Gangs infiltrate Qantas
Crime agencies believe an “Aussie cartel” earns an estimated $1.5bn a year by coordinating with corrupt government officials, and that Qantas workers have been enlisted to import drugs into the country.
What we know:
- Up to 150 Qantas staff are linked to criminality, including almost 60 to “serious drug offences” or “organised crime groups” (SMH);
- That includes a Comanchero motorcycle gang affiliate working in a mid-level Qantas managerial position at Sydney airport;
- A Qantas freight contractor in Perth repeatedly used “his trusted insider status” to make large drug deliveries;
- The Qantas departments at the highest risk are its air freight division and ground crew and baggage handling divisions;
- Qantas chief security officer Luke Bramah said authorities had not notified the company of “current investigations of Qantas Group employees”;
- Two members of an “Aussie cartel” are believed to be connected to government insiders (The Age);
- Labor has called for an independent review of security at Australia’s international airports (Canberra Times);
- The party, however, opposes transport security laws enabling criminal intelligence to be used to stop workers receiving aviation and maritime government security clearances.
- UNSW research finds legalising drugs would largely eliminate the criminal networks associated with the drug trade and generate significant tax revenue for governments (UNSW).
G7 targets tax havens
Finance ministers from the G7 collection of wealthy countries over the weekend agreed to a global minimum corporate tax rate of at least 15%.
What we know:
- The proposal says the home country of major companies apply a tax rate of at least 15% in a bid to crack down on offshoring to tax havens (BBC);
- If a major company generates at least 10% profit, the next 20% of profit would also be subject to tax in the countries where it makes sales rather than where it is based;
- The tech giants ostensibly targeted by the proposal have largely thrown their support behind it;
- Oxfam warns the plan largely benefits rich countries and sets the “bar so low that companies can just step over it” (The Independent);
- Business lobbyists are already using the proposal to argue that Australia should cut its 30% rate as it is “double” the international minimum (AFR);
- The proposal now needs to win the backing of the G20 group of nations, which will meet in Venice next month;
- Treasurer Josh Frydenberg, who will attend the G20 meeting, welcomed the plan;
- The G7 ministers also agreed to make it mandatory for companies to report climate exposure risks (Edie).
More Covid in aged care
Victoria recorded four new positive Covid-19 cases on Sunday, including two in an aged care home in Melbourne’s west.
A 79-year-old aged care resident had two vaccine doses and is asymptomatic, while the nurse had received one dose (ABC).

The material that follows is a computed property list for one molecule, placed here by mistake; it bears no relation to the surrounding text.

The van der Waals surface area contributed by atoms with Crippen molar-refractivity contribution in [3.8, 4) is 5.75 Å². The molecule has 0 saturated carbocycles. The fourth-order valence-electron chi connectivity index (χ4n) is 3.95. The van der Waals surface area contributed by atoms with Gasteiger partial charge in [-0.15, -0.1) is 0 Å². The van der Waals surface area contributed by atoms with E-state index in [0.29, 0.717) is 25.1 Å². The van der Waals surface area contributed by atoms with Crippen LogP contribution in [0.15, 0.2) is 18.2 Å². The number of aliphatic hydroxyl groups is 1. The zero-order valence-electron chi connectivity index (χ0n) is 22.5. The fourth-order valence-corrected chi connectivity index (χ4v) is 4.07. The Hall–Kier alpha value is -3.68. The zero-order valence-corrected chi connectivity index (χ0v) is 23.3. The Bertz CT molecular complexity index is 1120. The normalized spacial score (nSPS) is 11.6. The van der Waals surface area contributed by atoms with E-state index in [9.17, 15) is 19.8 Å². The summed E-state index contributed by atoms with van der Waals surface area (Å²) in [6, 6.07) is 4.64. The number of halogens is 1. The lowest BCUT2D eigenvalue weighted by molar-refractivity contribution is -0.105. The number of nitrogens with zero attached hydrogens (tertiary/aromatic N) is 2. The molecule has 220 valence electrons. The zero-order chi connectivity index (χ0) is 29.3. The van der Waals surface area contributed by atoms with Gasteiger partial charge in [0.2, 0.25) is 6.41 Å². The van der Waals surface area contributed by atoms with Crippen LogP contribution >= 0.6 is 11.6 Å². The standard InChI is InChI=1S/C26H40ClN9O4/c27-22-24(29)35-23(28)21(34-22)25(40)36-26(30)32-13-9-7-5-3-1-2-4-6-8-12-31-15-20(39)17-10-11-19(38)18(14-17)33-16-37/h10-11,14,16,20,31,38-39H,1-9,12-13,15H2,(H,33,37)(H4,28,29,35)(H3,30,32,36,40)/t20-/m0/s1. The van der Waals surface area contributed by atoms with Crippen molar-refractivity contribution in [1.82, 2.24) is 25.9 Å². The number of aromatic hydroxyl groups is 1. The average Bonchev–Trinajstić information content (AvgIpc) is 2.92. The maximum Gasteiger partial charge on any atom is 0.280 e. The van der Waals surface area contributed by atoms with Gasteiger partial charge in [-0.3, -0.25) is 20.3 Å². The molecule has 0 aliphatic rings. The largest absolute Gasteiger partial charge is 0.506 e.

They were both known primary close contacts of existing cases.
Meanwhile in WA a man tested positive to Covid-19 after being released from the state's quarantine hotels (Nine).
Women let down by GPs
Women are more than twice as likely to feel dismissed by their doctor over health concerns than men, according to the Australia Talks National Survey 2021.
The survey found that more than one in three women say they’ve had health concerns dismissed by a GP, and have less confidence in Australia’s health system (ABC).
There is growing evidence of knowledge gaps in women’s reproductive health, menopause and more general health issues.
“We have evidence heart disease in women is not recognised as early, not treated as effectively and women receive less evidence-based treatments than men do,” said GP Karen Magraith.
Experts have called for governments to only fund trials if they include criteria about gender and for better training about women’s health for trainee doctors.
Roberts-Smith case begins
Former SAS corporal Ben Roberts-Smith begins defamation proceedings in Sydney’s federal court against three newspapers today.
He is suing The Age, the Sydney Morning Herald and The Canberra Times for defamation over articles that suggested he committed war crimes in Afghanistan (The Guardian).
Roberts-Smith’s statement of claim says his “business, personal and professional reputation has been and will be brought into public disrepute, odium, ridicule and contempt” by the coverage.
The newspapers’ defence states that Roberts-Smith is “a person who broke the moral and legal rules of military engagement; a bully; a hypocrite in that he held himself out publicly in a manner not consistent with how he conducted himself within the SASR”.
Justice Anthony Besanko will hear the case without a jury.
It is scheduled to run for eight weeks, but could go for up to three months, with more than 70 witnesses set to testify.
We are here because we are against this passage but also against a model of tourism that is destroying the city, pushing out residents, destroying the planet.
With cruise ships on the horizon of Venice for the first time since the pandemic began, life is returning to normal for locals — who can resume their traditional pastime of being hopelessly outnumbered by tourists (Reuters).
Postscript: Stuck Noah’s Ark sparks international incident as Government urged to aid rescue
The British Government is being urged to wade into an “extraordinary” international incident involving the replica of Noah’s Ark currently stuck on Ipswich Waterfront … it has emerged in documents obtained via Freedom of Information laws that the Maritime and Coastguard Agency does not deem the Ark seaworthy (East Anglican Daily Times).